by Crystal Cockman

January 3, 2018

Photo by Keith Weller, Agricultural Research Service, the research agency of the United States Department of Agriculture.

Growing up, around Thanksgiving each year we would break out an old-timey sausage grinder, one of those with the hand crank, and make cranberry salad. We’d gingerly assemble the pieces of the machinery together, as we had to remember from one year to the next which piece went where. I enjoyed feeding the crisp, bright red cranberries into the opening and hearing them pop and squish as they were ground up and ran through the grinder, the hand crank turned by my Grandfather. He passed away 9 years ago and the job of wielding the large metal handle was passed on to me. We’d intersperse slices of orange, peel and all, into this delightfully tart treat. The finished version had strawberry jello and pecans added, creating a variety of textures all pleasing to the pallet. We’d make enough to freeze some for Christmas and New Year’s Day. We haven’t done it in a few years, but I hope to revive the tradition.

The American cranberry (Vaccinium macrocarpon) is a low-growing evergreen shrub. The flowers are dark pink and are pollinated by bees. The fruit is a berry that is larger than the leaves of the plant. The berries are green to begin with and turn a bright red in the fall. Cranberries are a major commercial crop in certain American states and Canadian provinces.

You may have seen those Ocean Spray commercials with cranberry farmers up to their waists in water and floating cranberries. However during the growing season, which is most of the time, cranberries are grown in the dry. Commercial cranberry bogs are only flooded when the berries are ready to be harvested. The majority of berries are wet-harvested, but they can be dry-harvested as well. Dry-harvesting is more labor intensive and produces less yield, but results in less damage to the berries and they can be sold as fresh fruit. The cranberry is one of only three native North American fruits that are commercially grown in the United States (the other two are the blueberry and Concord grape). The U.S. states of Massachusetts, New Jersey, Oregon, Washington, and Wisconsin grow the majority of cranberries in the United States.

There are also wild cranberry bogs. One of the southernmost is found in Ducktown in Polk County Tennessee. It is a 120-acre site along Brush and Belcher creeks and is one of only a handful of sites in the state of Tennessee. This cranberry bog – formally designated the William L. Davenport Refuge Class II Natural-Scientific State Natural Area – is owned by the Tennessee Department of Environment and Conservation and jointly managed with the Tennessee Wildlife Resources Agency. The Nature Conservancy and East Tennessee State University also manage several cranberry bogs in Shady Valley, Tennessee. Public access to the William L. Davenport Refuge is permitted; however, the site is unmarked, and trails and a parking area have not been developed. The site is located about 1.2 miles north of the Main Street crossing in Ducktown on the west side of State Highway 68.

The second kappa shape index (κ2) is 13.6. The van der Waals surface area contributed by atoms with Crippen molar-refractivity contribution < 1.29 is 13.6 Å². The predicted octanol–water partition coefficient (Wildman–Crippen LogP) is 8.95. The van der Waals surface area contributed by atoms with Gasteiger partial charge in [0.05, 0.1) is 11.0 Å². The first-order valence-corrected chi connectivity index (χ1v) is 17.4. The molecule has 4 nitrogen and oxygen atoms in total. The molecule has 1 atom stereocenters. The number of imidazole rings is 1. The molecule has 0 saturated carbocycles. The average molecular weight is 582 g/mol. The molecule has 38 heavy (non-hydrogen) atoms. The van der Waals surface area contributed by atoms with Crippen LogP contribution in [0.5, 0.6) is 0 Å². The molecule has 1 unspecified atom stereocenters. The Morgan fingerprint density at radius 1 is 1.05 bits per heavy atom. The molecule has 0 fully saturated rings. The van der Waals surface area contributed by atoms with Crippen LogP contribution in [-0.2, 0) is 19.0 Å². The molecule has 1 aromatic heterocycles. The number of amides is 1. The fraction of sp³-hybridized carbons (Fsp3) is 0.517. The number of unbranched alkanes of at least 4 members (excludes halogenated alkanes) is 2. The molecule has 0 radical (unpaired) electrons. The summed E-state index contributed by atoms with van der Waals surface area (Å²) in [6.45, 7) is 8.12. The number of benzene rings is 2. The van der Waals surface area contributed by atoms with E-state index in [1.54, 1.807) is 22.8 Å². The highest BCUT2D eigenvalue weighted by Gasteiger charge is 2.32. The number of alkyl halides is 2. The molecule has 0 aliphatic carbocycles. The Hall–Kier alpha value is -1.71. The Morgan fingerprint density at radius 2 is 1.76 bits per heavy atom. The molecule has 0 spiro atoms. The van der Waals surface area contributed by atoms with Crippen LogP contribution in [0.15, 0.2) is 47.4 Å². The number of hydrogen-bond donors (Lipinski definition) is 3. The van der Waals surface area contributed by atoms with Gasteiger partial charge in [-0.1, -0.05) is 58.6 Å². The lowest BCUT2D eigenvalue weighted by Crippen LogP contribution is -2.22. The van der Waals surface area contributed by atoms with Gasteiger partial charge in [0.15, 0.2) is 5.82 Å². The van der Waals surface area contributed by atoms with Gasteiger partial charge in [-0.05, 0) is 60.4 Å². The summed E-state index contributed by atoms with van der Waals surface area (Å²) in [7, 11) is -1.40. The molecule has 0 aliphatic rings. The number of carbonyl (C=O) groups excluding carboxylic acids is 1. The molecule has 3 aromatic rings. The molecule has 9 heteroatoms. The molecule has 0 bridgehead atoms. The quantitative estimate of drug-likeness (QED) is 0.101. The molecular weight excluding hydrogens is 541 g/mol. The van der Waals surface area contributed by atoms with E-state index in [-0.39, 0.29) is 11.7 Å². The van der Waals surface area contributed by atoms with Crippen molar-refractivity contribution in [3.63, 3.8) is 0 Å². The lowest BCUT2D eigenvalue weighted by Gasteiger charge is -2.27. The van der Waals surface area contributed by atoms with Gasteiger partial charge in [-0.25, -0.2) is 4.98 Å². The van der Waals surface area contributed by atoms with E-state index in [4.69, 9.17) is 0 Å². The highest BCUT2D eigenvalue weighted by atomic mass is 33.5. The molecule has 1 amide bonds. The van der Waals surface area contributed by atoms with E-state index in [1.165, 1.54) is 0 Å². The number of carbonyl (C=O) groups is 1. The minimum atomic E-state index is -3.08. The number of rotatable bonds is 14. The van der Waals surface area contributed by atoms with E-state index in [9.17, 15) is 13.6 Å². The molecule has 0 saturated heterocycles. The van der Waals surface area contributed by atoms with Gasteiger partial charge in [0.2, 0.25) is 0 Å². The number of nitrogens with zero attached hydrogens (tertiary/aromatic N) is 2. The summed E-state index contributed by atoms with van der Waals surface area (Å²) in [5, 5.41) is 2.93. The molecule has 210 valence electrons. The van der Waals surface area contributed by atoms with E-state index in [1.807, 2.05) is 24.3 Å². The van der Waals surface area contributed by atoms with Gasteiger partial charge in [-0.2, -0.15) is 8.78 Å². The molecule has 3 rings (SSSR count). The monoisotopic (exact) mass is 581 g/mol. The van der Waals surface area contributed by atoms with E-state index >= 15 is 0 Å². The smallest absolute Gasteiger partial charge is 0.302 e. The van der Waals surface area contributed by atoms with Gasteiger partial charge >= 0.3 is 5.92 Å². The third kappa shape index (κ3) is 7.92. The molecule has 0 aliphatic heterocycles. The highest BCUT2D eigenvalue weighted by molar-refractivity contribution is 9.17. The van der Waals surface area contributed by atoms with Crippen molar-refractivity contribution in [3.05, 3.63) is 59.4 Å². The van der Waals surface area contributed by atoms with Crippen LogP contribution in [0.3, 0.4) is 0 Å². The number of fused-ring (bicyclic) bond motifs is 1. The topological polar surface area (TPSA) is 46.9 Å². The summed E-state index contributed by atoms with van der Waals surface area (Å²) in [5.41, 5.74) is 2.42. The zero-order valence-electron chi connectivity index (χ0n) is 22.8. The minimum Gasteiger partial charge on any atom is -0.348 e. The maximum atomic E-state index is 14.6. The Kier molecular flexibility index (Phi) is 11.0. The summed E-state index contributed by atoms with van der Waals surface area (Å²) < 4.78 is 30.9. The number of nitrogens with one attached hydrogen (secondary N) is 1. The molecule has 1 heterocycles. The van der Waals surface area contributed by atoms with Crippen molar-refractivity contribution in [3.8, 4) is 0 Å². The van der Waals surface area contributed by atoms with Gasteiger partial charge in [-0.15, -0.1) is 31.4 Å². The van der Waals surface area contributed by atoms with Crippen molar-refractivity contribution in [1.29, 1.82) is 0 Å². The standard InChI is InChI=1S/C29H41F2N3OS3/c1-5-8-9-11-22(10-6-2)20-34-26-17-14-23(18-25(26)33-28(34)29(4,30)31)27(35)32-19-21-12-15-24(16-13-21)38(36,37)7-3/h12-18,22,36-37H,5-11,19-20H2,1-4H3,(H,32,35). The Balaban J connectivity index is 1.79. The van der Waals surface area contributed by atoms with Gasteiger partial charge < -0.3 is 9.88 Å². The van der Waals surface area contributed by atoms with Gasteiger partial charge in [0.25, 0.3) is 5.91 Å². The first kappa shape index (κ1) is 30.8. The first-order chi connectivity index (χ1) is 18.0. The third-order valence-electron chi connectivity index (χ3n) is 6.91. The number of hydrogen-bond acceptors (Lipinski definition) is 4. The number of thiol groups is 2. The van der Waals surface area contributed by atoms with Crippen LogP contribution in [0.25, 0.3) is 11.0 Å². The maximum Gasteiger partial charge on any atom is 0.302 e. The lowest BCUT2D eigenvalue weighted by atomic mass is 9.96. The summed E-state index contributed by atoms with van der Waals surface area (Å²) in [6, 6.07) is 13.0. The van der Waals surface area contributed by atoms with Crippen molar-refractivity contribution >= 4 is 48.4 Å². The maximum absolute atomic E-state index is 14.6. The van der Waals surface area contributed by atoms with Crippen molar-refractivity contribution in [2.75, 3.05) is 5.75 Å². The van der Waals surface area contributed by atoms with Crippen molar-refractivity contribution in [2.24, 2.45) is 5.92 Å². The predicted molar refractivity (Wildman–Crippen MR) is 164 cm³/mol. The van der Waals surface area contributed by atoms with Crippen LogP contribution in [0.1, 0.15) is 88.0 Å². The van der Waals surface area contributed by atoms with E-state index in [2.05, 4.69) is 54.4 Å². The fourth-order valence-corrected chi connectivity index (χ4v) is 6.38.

Native cranberry bogs are believed to be a remnant of the last ice age. Native Americans used cranberries for food and for dye. Southern Appalachian bogs can contain thick layers of cranberry, ferns, grasses and sedges, as well as layers of blueberries, alder, holly and chokeberry. Frequently the plants in these bogs get shaded out by hardwood trees and invasive species like kudzu. That’s why it’s important that these bogs are conserved and managed, by thinning and removing encroaching trees and invasive species.

A colleague of mine has been to one of these bogs in Tennessee, and she said the ground felt squishy, like peat underneath her feet. Cranberries are also sometimes called fenberries in England, because they are found in fens, a marshy habitat. If you do visit a wild cranberry bog, resist the urge to pick the berries, as they are rare and it’s important to keep them in the seedbank so the population can continue to exist and hopefully even expand. When making cranberry salad as a girl, I didn’t even know about the commercial cranberry bogs where the berries I used were grown, much less imagining about such a neat place as a wild cranberry bog, but it’s another unique natural community found in the southeast. I’m happy to know some of these unique cranberry bogs are protected, and look forward to visiting one sometime in the future.